Guest Post: Automate compliance or risk getting caught in the data privacy trap

Guest Post: Automate compliance or risk getting caught in the data privacy trap

Travel brands must let go of their addiction to third party tracking and surveillance adtech or risk being caught with their hand in the cookie jar, warns Compliant chief executive Jamie Barnard  

Jamie Barnard  

The South Indian monkey trap is a clever device for capturing troublesome monkeys. The trap comprises a hollowed-out coconut attached to a stake and filled with rice that's accessible via a small hole.

Although the monkey's open hand fits easily through the hole, its clenched, rice-filled fist remains stuck. The monkey will stay this way, refusing to drop its prized rice, until it is caught.

The marketing industry is in a similar predicament. Addicted to the reach, scale, and personalisation provided by third-party tracking cookies and surveillance-based adtech, and without a silver bullet to replace them, marketers are unwilling to let go.

But privacy concerns are making these tools dangerous, and brands that refuse to drop them risk being caught by the regulators. As we shall see, this is a particular risk for brands operating in the travel industry.

The compliance risk

In today’s model, advertisers work with a wide range of intermediaries and vendors to track, profile and target consumers with relevant and often personalised content.

This model creates a complex marketplace where hundreds of companies share personal data about millions of people in thousandths of a second.

Unfortunately, much of the machinery that makes this possible, and the corresponding collection and use of data, is in conflict with people’s expectations of privacy and in breach of data protection regulation.

The digital advertising industry must adapt or accept the consequences of these compliance failures.

As regulatory scrutiny intensifies, keeping hold of the rice feels increasingly risky. And it is intensifying: since 2018, more than €1.7 billion in GDPR (General Data Protection Regulation) fines have been handed out, with enforcement activity increasing by 40% in 2020/21.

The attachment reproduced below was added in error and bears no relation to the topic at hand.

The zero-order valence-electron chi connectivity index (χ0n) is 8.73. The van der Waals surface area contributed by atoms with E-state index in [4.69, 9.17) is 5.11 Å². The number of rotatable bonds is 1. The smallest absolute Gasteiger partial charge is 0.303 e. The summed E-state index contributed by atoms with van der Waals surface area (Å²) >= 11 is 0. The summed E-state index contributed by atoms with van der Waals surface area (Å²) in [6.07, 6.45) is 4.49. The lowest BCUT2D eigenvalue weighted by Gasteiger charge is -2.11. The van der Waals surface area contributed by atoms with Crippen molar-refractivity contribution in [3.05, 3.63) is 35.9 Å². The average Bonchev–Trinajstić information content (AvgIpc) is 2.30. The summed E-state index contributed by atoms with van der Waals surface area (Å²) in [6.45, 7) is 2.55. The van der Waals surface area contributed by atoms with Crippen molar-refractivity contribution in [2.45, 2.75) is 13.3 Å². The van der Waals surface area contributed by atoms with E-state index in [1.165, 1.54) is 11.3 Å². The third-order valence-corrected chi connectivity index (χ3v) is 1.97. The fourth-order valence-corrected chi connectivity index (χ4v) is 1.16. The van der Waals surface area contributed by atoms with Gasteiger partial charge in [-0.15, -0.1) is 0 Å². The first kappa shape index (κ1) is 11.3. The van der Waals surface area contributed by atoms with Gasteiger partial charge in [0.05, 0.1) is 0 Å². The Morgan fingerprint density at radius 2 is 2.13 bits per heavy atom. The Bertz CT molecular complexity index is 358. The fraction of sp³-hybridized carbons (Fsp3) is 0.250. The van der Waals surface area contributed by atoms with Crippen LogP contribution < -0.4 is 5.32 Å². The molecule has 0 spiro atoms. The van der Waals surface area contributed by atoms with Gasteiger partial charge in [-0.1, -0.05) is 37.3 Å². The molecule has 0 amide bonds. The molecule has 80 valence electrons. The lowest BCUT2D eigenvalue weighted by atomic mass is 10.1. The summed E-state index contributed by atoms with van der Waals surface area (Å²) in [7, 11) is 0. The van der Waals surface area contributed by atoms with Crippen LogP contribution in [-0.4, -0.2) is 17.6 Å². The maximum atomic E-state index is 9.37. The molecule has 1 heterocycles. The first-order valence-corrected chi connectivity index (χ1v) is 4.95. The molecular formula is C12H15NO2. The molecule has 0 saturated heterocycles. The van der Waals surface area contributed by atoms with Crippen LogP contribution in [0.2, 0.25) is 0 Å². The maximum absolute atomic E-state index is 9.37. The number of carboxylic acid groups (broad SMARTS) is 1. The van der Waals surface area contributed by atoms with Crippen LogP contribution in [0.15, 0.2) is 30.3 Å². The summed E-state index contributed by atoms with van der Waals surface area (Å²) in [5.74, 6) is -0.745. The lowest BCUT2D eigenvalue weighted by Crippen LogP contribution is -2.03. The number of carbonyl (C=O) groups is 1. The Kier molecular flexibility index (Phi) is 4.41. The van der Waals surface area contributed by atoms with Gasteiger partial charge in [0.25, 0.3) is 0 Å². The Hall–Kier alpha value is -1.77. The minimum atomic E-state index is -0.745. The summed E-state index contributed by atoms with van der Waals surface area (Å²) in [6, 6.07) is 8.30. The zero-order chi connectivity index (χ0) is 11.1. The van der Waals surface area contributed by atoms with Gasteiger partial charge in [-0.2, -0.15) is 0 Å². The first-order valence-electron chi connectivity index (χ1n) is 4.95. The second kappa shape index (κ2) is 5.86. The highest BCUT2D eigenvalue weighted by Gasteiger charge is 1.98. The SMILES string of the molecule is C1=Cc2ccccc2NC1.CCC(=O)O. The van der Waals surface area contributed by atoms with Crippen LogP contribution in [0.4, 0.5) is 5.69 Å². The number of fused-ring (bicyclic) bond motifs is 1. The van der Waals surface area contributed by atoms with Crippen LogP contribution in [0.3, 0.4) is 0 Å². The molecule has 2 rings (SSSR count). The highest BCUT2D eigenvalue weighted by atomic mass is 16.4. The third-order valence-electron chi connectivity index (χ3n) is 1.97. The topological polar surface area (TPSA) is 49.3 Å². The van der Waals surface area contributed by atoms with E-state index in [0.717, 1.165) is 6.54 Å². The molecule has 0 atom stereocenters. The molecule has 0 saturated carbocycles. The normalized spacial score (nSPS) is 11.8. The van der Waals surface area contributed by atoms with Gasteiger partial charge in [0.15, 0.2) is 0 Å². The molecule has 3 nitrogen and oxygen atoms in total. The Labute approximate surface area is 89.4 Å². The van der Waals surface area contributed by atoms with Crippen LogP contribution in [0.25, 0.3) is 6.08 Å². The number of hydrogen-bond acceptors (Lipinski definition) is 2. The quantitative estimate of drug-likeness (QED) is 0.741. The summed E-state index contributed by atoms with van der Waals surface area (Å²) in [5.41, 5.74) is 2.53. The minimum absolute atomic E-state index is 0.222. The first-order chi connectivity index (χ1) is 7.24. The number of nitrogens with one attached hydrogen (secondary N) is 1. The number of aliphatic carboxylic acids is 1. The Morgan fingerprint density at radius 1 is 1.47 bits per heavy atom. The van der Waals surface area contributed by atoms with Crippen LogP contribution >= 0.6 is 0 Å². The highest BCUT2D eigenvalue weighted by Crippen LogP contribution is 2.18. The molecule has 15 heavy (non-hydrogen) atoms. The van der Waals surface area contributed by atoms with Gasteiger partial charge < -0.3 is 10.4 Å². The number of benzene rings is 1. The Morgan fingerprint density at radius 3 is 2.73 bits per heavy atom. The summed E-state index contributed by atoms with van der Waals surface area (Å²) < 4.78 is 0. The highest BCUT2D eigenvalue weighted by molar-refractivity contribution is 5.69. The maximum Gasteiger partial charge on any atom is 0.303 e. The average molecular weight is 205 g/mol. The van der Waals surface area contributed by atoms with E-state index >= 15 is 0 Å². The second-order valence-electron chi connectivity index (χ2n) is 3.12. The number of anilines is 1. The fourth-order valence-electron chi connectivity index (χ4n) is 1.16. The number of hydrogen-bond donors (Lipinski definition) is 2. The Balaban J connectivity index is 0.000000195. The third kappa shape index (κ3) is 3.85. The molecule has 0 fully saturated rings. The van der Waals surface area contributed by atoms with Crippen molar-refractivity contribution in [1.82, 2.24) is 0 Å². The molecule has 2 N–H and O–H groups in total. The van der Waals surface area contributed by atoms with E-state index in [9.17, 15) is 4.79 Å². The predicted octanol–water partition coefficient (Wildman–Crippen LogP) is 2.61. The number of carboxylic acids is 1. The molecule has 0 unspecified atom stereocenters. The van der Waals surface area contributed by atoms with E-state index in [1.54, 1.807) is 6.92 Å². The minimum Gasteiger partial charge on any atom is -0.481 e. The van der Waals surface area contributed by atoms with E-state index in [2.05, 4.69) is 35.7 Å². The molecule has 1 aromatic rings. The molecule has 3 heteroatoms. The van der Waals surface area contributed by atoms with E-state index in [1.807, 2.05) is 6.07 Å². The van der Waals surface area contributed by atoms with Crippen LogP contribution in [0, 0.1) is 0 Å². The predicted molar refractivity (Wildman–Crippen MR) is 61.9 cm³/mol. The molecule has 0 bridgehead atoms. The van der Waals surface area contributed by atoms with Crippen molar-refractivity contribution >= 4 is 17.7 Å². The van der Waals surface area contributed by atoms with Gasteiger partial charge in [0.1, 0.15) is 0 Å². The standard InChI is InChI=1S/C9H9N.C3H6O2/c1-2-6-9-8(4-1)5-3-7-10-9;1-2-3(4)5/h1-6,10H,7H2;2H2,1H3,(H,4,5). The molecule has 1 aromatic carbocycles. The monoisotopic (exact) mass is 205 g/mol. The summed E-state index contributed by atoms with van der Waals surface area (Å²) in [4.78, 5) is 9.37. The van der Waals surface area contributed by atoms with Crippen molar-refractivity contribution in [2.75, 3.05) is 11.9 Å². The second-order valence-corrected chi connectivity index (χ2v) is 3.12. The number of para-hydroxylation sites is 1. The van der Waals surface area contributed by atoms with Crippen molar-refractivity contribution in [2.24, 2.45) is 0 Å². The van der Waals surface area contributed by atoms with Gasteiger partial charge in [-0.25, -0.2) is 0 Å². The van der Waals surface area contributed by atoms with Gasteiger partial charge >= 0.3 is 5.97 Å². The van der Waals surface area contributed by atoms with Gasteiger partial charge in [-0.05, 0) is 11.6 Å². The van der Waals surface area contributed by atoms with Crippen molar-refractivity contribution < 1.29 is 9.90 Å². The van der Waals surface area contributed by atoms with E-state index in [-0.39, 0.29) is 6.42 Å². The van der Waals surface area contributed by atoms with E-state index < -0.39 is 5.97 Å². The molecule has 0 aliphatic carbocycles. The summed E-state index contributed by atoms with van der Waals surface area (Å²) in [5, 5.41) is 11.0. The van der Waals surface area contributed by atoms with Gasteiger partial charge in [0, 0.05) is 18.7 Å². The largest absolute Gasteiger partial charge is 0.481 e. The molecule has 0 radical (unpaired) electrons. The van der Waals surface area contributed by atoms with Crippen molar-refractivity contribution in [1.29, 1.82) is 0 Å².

Having already levied huge fines against big tech and ad tech companies, regulators are turning their sights on advertisers. This includes companies in the travel industry such as BA, Marriott, and Saga, which have received severe fines.

We know that more will follow because the compliance failures that lead to these fines are not unique to those who have been punished – they are commonplace across the demand and supply sides of the marketing industry.

Consent is not compliance

A serious blind spot for brands is caused by consent models. Many organisations assume that obtaining consent from users to collect and process their data ensures compliance.

In reality, consent does not equal compliance. Many brands operate under an illusion of compliance, when, in fact, they are routinely leaking personal data across their media supply chain and tolerating the unlawful collection and sharing of data by unauthorised third parties.

New research from Compliant reveals that for travel brands in Europe one of the biggest challenges relates to ‘piggybacking’, where unauthorised cookies and tags collect data from brand websites without the advertiser’s permission.

Piggybacking results in unconsented data being shared far and wide across the adtech ecosystem. The research reveals that businesses in the travel sector are highly vulnerable to piggybacking, with an average travel site containing no fewer than 16 tags.

With every additional tag on a site, the risk of unconsented personal data being unlawfully shared with third parties increases, as does the corresponding liability of the website owner.